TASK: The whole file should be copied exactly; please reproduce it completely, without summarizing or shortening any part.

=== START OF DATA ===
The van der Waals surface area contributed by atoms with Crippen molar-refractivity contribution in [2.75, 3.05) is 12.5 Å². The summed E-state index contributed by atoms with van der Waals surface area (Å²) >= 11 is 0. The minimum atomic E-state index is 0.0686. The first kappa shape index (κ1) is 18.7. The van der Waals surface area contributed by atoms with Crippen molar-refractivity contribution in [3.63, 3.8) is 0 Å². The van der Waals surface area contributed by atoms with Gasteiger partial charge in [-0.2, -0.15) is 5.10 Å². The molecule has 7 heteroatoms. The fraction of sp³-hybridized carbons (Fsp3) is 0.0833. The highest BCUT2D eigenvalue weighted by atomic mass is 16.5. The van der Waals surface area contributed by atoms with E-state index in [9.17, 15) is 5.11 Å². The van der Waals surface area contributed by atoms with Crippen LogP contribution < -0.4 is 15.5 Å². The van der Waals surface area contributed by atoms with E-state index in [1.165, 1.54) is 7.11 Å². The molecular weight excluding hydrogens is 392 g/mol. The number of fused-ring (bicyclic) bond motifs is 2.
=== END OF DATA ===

The van der Waals surface area contributed by atoms with Crippen molar-refractivity contribution in [2.75, 3.05) is 12.5 Å². The summed E-state index contributed by atoms with van der Waals surface area (Å²) >= 11 is 0. The minimum atomic E-state index is 0.0686. The first kappa shape index (κ1) is 18.7. The van der Waals surface area contributed by atoms with Crippen molar-refractivity contribution in [3.63, 3.8) is 0 Å². The van der Waals surface area contributed by atoms with Gasteiger partial charge in [-0.2, -0.15) is 5.10 Å². The molecule has 7 heteroatoms. The fraction of sp³-hybridized carbons (Fsp3) is 0.0833. The highest BCUT2D eigenvalue weighted by atomic mass is 16.5. The van der Waals surface area contributed by atoms with E-state index in [9.17, 15) is 5.11 Å². The van der Waals surface area contributed by atoms with Crippen LogP contribution < -0.4 is 15.5 Å². The van der Waals surface area contributed by atoms with E-state index in [1.165, 1.54) is 7.11 Å². The molecular weight excluding hydrogens is 392 g/mol. The number of fused-ring (bicyclic) bond motifs is 2.